Also worth your attention at Valparaiso University is the second-largest collegiate chapel in the world.
Consecrated in 1959 to mark the university’s centennial, the Chapel of the Resurrection is a stunning work of Modernist architecture with a capacity for 2,000 worshippers.
The chancel is extraordinary, with a roof shaped like a nine-point star, rising almost 100 feet over the altar table, carved from Italian marble.
Both the altar and the 95-foot stained glass windows were designed by German artist Peter W. Dohmen (1904-1977) who came to the United States to escape persecution by the Nazis.
The chapel is open on weekdays and as well as holding regular church services is a venue for numerous university events thanks to its high capacity.
6. 49er Drive-In Theatre
In the north of Valparaiso is Northwest Indiana’s only drive-in movie theater, often listed among the best in the country.
A summer staple for generations, the 49er opened in 1956 and has remained a single-seater all this time, showing double features.
The screen and projection system have changed to keep up with the times, but almost everything else is frozen in time. It’s a good idea to bring a portable radio, rather than trying to tune in with a modern car radio.
Arrive early to get a good spot, and to beat the queue at the concession stand, which has a big menu, from pizza to Italian beef, to hot dogs.
7. South Shore Brewery Trail
Northwest Indiana has a staggering amount of craft breweries concentrated into a small area. There are so many in fact that a trail has been set up to keep track of the best.
At the most recent count there were 20 breweries on the South Shore Brewery Trail, two of which are located right here in Valparaiso.
These are Ironwood Brewing, established in 2013 in a 1930s brick house, and known for its malt-forward beers that are faithful to their style, with a twist here or there.
The other local spot is Four Fathers Brewing, which opened in 2014 and has an ever-changing lineup at a homey taproom that features repurposed church pews.
8. Chicago Street Theatre
Taking the name of its venue in downtown Valparaiso, this award-winning community theater company has been flourishing for almost 70 years.
Founded in 1955 and based at the Memorial Opera House for decades, the Chicago Street Theatre moved into its current 130-seat home in 1997 and gave it a modern renovation in 2008.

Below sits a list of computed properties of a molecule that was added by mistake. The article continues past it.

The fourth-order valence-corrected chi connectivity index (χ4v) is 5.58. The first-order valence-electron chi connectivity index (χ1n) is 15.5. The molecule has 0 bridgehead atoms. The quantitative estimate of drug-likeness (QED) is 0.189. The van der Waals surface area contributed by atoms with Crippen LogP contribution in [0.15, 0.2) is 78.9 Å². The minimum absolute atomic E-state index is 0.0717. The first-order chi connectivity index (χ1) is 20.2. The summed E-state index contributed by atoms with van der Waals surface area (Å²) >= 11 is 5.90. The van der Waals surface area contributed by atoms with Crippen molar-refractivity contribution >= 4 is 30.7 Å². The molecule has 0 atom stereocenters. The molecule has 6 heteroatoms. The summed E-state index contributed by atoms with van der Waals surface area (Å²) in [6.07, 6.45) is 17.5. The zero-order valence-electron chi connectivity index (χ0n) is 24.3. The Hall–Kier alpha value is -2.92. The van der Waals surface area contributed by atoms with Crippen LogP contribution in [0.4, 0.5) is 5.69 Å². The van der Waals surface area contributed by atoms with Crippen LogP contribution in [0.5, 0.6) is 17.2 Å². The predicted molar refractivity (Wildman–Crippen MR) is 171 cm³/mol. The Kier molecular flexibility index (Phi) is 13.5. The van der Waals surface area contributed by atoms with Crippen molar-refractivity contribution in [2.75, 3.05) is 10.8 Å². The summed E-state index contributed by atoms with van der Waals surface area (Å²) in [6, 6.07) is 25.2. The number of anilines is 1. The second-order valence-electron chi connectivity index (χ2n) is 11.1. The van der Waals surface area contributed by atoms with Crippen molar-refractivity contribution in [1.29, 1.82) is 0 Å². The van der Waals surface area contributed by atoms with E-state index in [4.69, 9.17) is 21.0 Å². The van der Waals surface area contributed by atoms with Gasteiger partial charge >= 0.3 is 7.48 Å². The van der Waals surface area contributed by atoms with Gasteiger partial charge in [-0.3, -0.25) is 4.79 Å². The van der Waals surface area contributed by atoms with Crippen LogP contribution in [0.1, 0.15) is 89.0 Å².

A cultural mainstay for Northwest Indiana, the company serves up an innovative season of musicals, drama-comedy and Shakespeare productions every year.
The One Night Jam concert series is an excellent showcase for singer-songwriters, and Shakespeare at the Park at Central Park Plaza has been a summer highlight since 2012.
9. Zao Island
Barely five minutes from Central Park Plaza, this family entertainment center is the top attraction of its kind in Porter County.
Always adding new games and activities, Zao Island offers two adventure themed miniature golf courses, a high-speed karting circuit, batting cages, laser tag, an arcade with more than 65 games and a giant slide.
Something out of the ordinary here is a free alligator exhibit with 45 American alligators brought up from Florida each summer. You can refuel at the Zao Pizza Bar, for handmade pizza, grinders and wings.
10. Gabis Arboretum at Purdue Northwest
Just west of Valparaiso, Purdue University Northwest took over this wonderful 330-acre arboretum in 2018.
At Gabis Arboretum you’ll encounter oak woodlands, display gardens, wetlands and prairies on miles of trails.
The beautiful aesthetic gardens here include the Railway Garden with a g-gauge model railroad trailing through a landscape of dwarf and miniature plants, the Native Plant Garden for plants from Northwest Indiana, the Rose Garden, with more than 70 varieties, and the sumptuous Meyer Pavilion Garden, a beloved wedding venue.